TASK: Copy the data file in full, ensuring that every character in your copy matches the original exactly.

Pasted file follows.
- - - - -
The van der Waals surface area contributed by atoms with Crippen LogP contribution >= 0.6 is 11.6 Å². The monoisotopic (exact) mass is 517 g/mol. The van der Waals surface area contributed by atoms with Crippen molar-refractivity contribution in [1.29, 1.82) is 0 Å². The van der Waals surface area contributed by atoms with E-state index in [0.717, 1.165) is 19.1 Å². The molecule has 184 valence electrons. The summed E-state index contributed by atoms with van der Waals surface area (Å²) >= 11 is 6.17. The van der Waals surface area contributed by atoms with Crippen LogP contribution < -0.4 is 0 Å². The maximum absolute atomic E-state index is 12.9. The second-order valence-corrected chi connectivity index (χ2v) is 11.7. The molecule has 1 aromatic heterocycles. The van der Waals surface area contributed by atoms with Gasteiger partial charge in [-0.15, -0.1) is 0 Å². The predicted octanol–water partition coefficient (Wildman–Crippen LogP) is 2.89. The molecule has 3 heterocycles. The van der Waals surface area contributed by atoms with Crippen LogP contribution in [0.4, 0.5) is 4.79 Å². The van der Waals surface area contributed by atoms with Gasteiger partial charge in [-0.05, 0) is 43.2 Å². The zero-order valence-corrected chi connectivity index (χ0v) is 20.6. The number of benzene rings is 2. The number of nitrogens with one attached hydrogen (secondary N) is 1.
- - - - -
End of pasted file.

The van der Waals surface area contributed by atoms with Crippen LogP contribution >= 0.6 is 11.6 Å². The monoisotopic (exact) mass is 517 g/mol. The van der Waals surface area contributed by atoms with Crippen molar-refractivity contribution in [1.29, 1.82) is 0 Å². The van der Waals surface area contributed by atoms with E-state index in [0.717, 1.165) is 19.1 Å². The molecule has 184 valence electrons. The summed E-state index contributed by atoms with van der Waals surface area (Å²) >= 11 is 6.17. The van der Waals surface area contributed by atoms with Crippen LogP contribution < -0.4 is 0 Å². The maximum absolute atomic E-state index is 12.9. The second-order valence-corrected chi connectivity index (χ2v) is 11.7. The molecule has 1 aromatic heterocycles. The van der Waals surface area contributed by atoms with Gasteiger partial charge in [-0.15, -0.1) is 0 Å². The predicted octanol–water partition coefficient (Wildman–Crippen LogP) is 2.89. The molecule has 3 heterocycles. The van der Waals surface area contributed by atoms with Crippen LogP contribution in [0.4, 0.5) is 4.79 Å². The van der Waals surface area contributed by atoms with Gasteiger partial charge in [-0.05, 0) is 43.2 Å². The zero-order valence-corrected chi connectivity index (χ0v) is 20.6. The number of benzene rings is 2. The number of nitrogens with one attached hydrogen (secondary N) is 1.